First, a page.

20 August 2018, Suva, Fiji - Number crunching has shown the positive impact of the plastic bag levy on consumer behavior in Fiji. The island nation used approximately 70 million plastic bags in 2010. Since the introduction of the new levy in August 2017, this number has dropped by almost half, peaking at just over half a million plastic bags in January 2018.
Just over a year ago, the Government of Fiji introduced a 10 cent plastic bag levy under the Environment and Climate Adaptation Act in line with the voluntary ocean commitment from Fiji to phase-out plastic bags by 2025.
“However the trend we are beginning to see means Fiji is actually moving a lot closer to make this commitment to reduce the negligible level of plastic bag use in the next two to three years,” presented Mr Dwain Qalovaki to over 200 delegates at the Clean Pacific Roundtable in Suva this week.
“By current projections, Fiji is on track to make this a reality by 2020.”
Demonstrating leadership, this move by the Fijian Government aims to address the impacts caused by plastic on our ocean. Eight million tonnes of plastic enters the ocean each year and it is estimated that by 2050 there will be more plastic than fish in our ocean.
As stated by Mr Kosi Latu, the Director General of the Secretariat of the Pacific Regional Environment Programme (SPREP) at the opening of the Clean Pacific Roundtable 2018, the plastic issue is now a food security issue.
“A study on fish ingestion with samples from Fiji, New Zealand, Samoa and Rapa Nui showed that 97% of all fish species sampled had micro-plastics. This was 30% higher that the global average,” said Mr Latu.
“This is very concerning for the Pacific where fish is the main source for protein, and where fish consumption is at least approximately three or four times higher than the global average.”
Information such as this has propelled Fiji to make a difference.
“Fiji has successfully been able to levy a total of 43, 581, 688 plastic bags from 4,281 businesses in our country that have a point of sale system from 1 August 2017 to 31 July 2018. This plastic bag levy only works for businesses that have a point of sale system,” said Mr Qalovaki who advocated to help Fiji to help meet their target to reduce plastic bag usage by 1 million plastic bags within a 12 month period.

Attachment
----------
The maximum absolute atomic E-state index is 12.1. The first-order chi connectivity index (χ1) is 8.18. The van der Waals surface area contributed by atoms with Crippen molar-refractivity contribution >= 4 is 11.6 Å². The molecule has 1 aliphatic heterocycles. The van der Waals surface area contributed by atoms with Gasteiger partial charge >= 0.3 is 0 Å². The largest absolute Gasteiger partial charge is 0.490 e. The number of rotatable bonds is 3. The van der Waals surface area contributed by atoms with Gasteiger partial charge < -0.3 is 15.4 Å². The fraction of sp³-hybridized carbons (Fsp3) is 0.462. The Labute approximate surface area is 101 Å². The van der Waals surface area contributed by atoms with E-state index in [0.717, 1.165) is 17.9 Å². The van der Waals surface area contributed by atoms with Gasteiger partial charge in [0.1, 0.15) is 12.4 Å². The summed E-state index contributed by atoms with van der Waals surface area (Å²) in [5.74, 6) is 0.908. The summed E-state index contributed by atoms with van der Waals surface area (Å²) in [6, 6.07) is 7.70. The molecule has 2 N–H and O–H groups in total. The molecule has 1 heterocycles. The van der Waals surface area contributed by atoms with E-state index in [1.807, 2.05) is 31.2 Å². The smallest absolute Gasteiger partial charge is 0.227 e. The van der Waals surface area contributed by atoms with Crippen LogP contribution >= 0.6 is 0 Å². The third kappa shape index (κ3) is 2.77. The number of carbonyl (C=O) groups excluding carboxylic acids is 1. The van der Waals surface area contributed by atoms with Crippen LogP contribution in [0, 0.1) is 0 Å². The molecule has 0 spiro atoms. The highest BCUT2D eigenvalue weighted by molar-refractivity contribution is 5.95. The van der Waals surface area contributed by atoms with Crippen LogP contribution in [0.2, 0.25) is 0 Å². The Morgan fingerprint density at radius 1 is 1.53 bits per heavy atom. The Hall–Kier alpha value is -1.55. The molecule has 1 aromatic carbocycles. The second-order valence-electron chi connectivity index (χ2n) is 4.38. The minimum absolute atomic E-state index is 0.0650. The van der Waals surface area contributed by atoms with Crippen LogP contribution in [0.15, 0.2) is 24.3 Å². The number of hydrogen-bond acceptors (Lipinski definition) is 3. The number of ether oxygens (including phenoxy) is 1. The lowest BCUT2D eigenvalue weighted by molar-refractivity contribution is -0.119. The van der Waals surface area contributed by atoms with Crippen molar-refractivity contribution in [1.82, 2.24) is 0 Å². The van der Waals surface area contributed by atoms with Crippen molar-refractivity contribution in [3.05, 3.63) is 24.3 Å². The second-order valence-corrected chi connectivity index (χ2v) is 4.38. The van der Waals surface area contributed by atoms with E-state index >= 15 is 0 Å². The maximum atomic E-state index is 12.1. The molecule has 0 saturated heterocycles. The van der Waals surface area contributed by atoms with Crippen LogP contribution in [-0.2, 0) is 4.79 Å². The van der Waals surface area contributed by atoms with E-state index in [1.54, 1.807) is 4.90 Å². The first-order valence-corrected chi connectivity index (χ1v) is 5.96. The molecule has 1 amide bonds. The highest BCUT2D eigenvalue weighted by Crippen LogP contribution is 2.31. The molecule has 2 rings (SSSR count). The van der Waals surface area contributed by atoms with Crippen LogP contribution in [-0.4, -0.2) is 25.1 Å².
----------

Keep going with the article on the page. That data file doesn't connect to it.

“There are some tricky situations we face, particularly in instances where customers refuse to pay the 10 cent plastic bag levy. So across all three service stations – Total, Mobile and Pacific Energy, the Fiji Fuel Retailers Association developed posters and cashier counter top signage that let customers know this fee is supported by legislation.”
Another challenge faced was how to transform the levy into a practical application that was easily implemented by all, this resulted in a product code in the point of sale system for every plastic bag that was levied. This enables the generation of reports for each point of sale.
“Now businesses on a daily basis are required to collect this information and transmit it to the Fiji Tax Department on a monthly basis as they fill out their tax returns. A special column was added that reduces the workload on our tax department,” said Mr Qalovaki.
“The initial three months since introduction of the levy did have some hiccups but eventually after that we were able to provide reports back to government and work with the industry to help transform legislation and creating industry action and compliance work.”
Mr Dwain Qalovaki, presented during the Clean Pacific Roundtable 2018 on Fiji’s policy approach to addressing plastics during a special session on Policy and economic mechanisms for combating marine debris, plastics and microplastics.
The Clean Pacific Roundtable 2018 held in Suva, Fiji from 20 – 22 August, 2018 followed by associated events on 23 and 24 August 2018, is coordinated by the Secretariat of the Pacific Regional Environment Programme (SPREP), Japan International Cooperation Agency (JICA) with the European Union (EU) and other partners.
This is the second CPRT, a Pacific regional event which is held every two years. In 2018 it has brought together over 190 participants from across the Pacific island region to help seek solutions to Pacific waste problems in line with the Cleaner Pacific 2025, the Pacific waste and pollution management strategy for the Pacific.
For further information on the Clean Pacific Roundtable 2018 and the topics, please do visit https://www.sprep.org/clean-pacific-roundtable-2018